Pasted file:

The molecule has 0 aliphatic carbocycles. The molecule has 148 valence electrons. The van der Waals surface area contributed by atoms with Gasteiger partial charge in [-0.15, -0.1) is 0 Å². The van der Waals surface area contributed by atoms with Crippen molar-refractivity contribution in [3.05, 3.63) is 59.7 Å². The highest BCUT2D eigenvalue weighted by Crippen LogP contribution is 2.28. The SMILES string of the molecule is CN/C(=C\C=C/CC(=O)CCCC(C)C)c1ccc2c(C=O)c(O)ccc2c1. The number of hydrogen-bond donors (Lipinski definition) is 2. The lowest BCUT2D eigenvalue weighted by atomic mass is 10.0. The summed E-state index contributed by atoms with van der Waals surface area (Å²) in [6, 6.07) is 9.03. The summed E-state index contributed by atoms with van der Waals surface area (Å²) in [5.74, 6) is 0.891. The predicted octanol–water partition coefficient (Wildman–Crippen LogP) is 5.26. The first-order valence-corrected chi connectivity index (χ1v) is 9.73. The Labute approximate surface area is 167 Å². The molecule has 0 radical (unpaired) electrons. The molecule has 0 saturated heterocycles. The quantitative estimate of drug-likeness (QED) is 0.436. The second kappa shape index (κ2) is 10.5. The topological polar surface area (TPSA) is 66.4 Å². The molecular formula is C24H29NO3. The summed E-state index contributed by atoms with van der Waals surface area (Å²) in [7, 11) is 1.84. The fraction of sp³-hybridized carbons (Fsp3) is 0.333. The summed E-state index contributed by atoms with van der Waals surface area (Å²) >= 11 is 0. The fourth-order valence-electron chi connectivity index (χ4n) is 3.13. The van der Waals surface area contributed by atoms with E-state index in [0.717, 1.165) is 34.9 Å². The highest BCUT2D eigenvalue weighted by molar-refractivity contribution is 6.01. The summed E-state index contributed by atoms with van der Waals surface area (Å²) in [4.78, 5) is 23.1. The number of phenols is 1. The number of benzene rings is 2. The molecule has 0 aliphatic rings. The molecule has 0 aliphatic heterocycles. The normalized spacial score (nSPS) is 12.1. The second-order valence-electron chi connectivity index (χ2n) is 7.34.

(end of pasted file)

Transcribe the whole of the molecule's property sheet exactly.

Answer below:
The molecule has 0 aliphatic carbocycles. The molecule has 148 valence electrons. The van der Waals surface area contributed by atoms with Gasteiger partial charge in [-0.15, -0.1) is 0 Å². The van der Waals surface area contributed by atoms with Crippen molar-refractivity contribution in [3.05, 3.63) is 59.7 Å². The highest BCUT2D eigenvalue weighted by Crippen LogP contribution is 2.28. The SMILES string of the molecule is CN/C(=C\C=C/CC(=O)CCCC(C)C)c1ccc2c(C=O)c(O)ccc2c1. The number of hydrogen-bond donors (Lipinski definition) is 2. The lowest BCUT2D eigenvalue weighted by atomic mass is 10.0. The summed E-state index contributed by atoms with van der Waals surface area (Å²) in [6, 6.07) is 9.03. The summed E-state index contributed by atoms with van der Waals surface area (Å²) in [5.74, 6) is 0.891. The predicted octanol–water partition coefficient (Wildman–Crippen LogP) is 5.26. The first-order valence-corrected chi connectivity index (χ1v) is 9.73. The Labute approximate surface area is 167 Å². The molecule has 0 radical (unpaired) electrons. The molecule has 0 saturated heterocycles. The quantitative estimate of drug-likeness (QED) is 0.436. The second kappa shape index (κ2) is 10.5. The topological polar surface area (TPSA) is 66.4 Å². The molecular formula is C24H29NO3. The summed E-state index contributed by atoms with van der Waals surface area (Å²) in [7, 11) is 1.84. The fraction of sp³-hybridized carbons (Fsp3) is 0.333. The summed E-state index contributed by atoms with van der Waals surface area (Å²) >= 11 is 0. The fourth-order valence-electron chi connectivity index (χ4n) is 3.13. The van der Waals surface area contributed by atoms with E-state index in [0.717, 1.165) is 34.9 Å². The highest BCUT2D eigenvalue weighted by molar-refractivity contribution is 6.01. The summed E-state index contributed by atoms with van der Waals surface area (Å²) in [4.78, 5) is 23.1. The number of phenols is 1. The number of benzene rings is 2. The molecule has 0 aliphatic rings. The molecule has 0 aliphatic heterocycles. The normalized spacial score (nSPS) is 12.1. The second-order valence-electron chi connectivity index (χ2n) is 7.34.